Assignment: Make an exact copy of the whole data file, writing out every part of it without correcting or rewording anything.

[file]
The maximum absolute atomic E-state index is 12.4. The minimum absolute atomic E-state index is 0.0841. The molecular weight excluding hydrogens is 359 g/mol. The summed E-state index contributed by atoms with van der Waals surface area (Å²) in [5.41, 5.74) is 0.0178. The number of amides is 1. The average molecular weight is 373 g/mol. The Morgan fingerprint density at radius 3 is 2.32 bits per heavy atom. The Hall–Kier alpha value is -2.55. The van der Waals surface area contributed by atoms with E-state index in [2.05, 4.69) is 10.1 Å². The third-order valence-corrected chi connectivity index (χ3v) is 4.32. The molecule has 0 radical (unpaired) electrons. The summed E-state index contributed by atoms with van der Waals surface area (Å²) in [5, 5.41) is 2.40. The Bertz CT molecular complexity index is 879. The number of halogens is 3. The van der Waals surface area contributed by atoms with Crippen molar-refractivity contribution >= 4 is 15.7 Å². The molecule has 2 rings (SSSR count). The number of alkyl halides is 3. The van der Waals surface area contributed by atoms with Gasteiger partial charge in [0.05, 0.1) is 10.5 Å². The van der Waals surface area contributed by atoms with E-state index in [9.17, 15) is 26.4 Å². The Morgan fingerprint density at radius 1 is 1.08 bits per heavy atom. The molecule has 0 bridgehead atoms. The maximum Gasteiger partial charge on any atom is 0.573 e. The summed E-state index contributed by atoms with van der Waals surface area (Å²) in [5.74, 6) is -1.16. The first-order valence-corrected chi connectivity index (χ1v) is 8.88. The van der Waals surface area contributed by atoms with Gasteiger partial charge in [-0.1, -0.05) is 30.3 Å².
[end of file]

The maximum absolute atomic E-state index is 12.4. The minimum absolute atomic E-state index is 0.0841. The molecular weight excluding hydrogens is 359 g/mol. The summed E-state index contributed by atoms with van der Waals surface area (Å²) in [5.41, 5.74) is 0.0178. The number of amides is 1. The average molecular weight is 373 g/mol. The Morgan fingerprint density at radius 3 is 2.32 bits per heavy atom. The Hall–Kier alpha value is -2.55. The van der Waals surface area contributed by atoms with E-state index in [2.05, 4.69) is 10.1 Å². The third-order valence-corrected chi connectivity index (χ3v) is 4.32. The molecule has 0 radical (unpaired) electrons. The summed E-state index contributed by atoms with van der Waals surface area (Å²) in [5, 5.41) is 2.40. The Bertz CT molecular complexity index is 879. The number of halogens is 3. The van der Waals surface area contributed by atoms with Crippen molar-refractivity contribution >= 4 is 15.7 Å². The molecule has 2 rings (SSSR count). The number of alkyl halides is 3. The van der Waals surface area contributed by atoms with Gasteiger partial charge in [0.05, 0.1) is 10.5 Å². The van der Waals surface area contributed by atoms with E-state index in [9.17, 15) is 26.4 Å². The Morgan fingerprint density at radius 1 is 1.08 bits per heavy atom. The molecule has 0 bridgehead atoms. The maximum Gasteiger partial charge on any atom is 0.573 e. The summed E-state index contributed by atoms with van der Waals surface area (Å²) in [5.74, 6) is -1.16. The first-order valence-corrected chi connectivity index (χ1v) is 8.88. The van der Waals surface area contributed by atoms with Gasteiger partial charge in [-0.1, -0.05) is 30.3 Å².